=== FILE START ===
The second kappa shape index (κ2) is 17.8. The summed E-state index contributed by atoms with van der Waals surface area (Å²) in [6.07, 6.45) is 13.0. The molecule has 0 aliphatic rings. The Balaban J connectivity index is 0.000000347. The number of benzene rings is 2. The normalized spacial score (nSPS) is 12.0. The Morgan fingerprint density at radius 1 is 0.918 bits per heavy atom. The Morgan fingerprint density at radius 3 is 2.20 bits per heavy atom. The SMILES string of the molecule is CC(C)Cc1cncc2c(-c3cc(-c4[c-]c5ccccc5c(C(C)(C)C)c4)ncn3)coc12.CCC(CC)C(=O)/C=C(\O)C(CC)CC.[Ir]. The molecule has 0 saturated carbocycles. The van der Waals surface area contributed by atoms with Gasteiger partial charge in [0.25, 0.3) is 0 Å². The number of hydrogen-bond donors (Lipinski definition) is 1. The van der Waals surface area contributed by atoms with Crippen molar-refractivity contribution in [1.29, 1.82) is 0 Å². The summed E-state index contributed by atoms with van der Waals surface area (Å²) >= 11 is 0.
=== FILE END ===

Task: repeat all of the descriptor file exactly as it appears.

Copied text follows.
The second kappa shape index (κ2) is 17.8. The summed E-state index contributed by atoms with van der Waals surface area (Å²) in [6.07, 6.45) is 13.0. The molecule has 0 aliphatic rings. The Balaban J connectivity index is 0.000000347. The number of benzene rings is 2. The normalized spacial score (nSPS) is 12.0. The Morgan fingerprint density at radius 1 is 0.918 bits per heavy atom. The Morgan fingerprint density at radius 3 is 2.20 bits per heavy atom. The SMILES string of the molecule is CC(C)Cc1cncc2c(-c3cc(-c4[c-]c5ccccc5c(C(C)(C)C)c4)ncn3)coc12.CCC(CC)C(=O)/C=C(\O)C(CC)CC.[Ir]. The molecule has 0 saturated carbocycles. The van der Waals surface area contributed by atoms with Gasteiger partial charge in [0.25, 0.3) is 0 Å². The number of hydrogen-bond donors (Lipinski definition) is 1. The van der Waals surface area contributed by atoms with Crippen molar-refractivity contribution in [1.29, 1.82) is 0 Å². The summed E-state index contributed by atoms with van der Waals surface area (Å²) >= 11 is 0.